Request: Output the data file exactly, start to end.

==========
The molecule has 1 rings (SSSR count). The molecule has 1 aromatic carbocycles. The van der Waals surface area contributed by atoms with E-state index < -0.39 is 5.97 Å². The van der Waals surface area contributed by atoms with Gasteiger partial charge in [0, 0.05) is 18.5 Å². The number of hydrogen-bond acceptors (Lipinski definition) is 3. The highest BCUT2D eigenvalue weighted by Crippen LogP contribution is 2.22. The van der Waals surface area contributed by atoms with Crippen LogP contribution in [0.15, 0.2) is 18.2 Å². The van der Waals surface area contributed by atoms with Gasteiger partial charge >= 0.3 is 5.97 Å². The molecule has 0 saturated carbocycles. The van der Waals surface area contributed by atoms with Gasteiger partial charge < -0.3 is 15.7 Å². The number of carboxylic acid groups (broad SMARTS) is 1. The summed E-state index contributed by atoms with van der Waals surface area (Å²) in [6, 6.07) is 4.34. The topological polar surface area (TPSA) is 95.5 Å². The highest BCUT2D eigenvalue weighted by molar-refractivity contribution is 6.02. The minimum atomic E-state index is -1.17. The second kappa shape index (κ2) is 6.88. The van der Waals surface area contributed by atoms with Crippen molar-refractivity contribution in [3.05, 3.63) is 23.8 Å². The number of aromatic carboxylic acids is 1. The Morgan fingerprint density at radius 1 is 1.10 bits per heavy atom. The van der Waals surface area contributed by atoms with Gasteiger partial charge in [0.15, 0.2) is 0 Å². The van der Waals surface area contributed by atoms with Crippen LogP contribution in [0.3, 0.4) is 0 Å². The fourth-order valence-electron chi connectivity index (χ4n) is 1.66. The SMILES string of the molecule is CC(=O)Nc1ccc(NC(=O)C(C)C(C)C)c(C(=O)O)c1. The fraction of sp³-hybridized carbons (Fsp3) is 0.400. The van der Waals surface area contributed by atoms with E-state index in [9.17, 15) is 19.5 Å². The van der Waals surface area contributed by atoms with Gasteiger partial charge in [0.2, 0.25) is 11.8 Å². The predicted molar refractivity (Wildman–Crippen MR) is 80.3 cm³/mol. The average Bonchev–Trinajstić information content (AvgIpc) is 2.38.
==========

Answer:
The molecule has 1 rings (SSSR count). The molecule has 1 aromatic carbocycles. The van der Waals surface area contributed by atoms with E-state index < -0.39 is 5.97 Å². The van der Waals surface area contributed by atoms with Gasteiger partial charge in [0, 0.05) is 18.5 Å². The number of hydrogen-bond acceptors (Lipinski definition) is 3. The highest BCUT2D eigenvalue weighted by Crippen LogP contribution is 2.22. The van der Waals surface area contributed by atoms with Crippen LogP contribution in [0.15, 0.2) is 18.2 Å². The van der Waals surface area contributed by atoms with Gasteiger partial charge >= 0.3 is 5.97 Å². The molecule has 0 saturated carbocycles. The van der Waals surface area contributed by atoms with Gasteiger partial charge < -0.3 is 15.7 Å². The number of carboxylic acid groups (broad SMARTS) is 1. The summed E-state index contributed by atoms with van der Waals surface area (Å²) in [6, 6.07) is 4.34. The topological polar surface area (TPSA) is 95.5 Å². The highest BCUT2D eigenvalue weighted by molar-refractivity contribution is 6.02. The minimum atomic E-state index is -1.17. The second kappa shape index (κ2) is 6.88. The van der Waals surface area contributed by atoms with Crippen molar-refractivity contribution in [3.05, 3.63) is 23.8 Å². The number of aromatic carboxylic acids is 1. The Morgan fingerprint density at radius 1 is 1.10 bits per heavy atom. The van der Waals surface area contributed by atoms with Gasteiger partial charge in [0.15, 0.2) is 0 Å². The van der Waals surface area contributed by atoms with Crippen LogP contribution in [0.3, 0.4) is 0 Å². The fourth-order valence-electron chi connectivity index (χ4n) is 1.66. The SMILES string of the molecule is CC(=O)Nc1ccc(NC(=O)C(C)C(C)C)c(C(=O)O)c1. The fraction of sp³-hybridized carbons (Fsp3) is 0.400. The van der Waals surface area contributed by atoms with E-state index in [9.17, 15) is 19.5 Å². The van der Waals surface area contributed by atoms with Gasteiger partial charge in [0.2, 0.25) is 11.8 Å². The predicted molar refractivity (Wildman–Crippen MR) is 80.3 cm³/mol. The average Bonchev–Trinajstić information content (AvgIpc) is 2.38.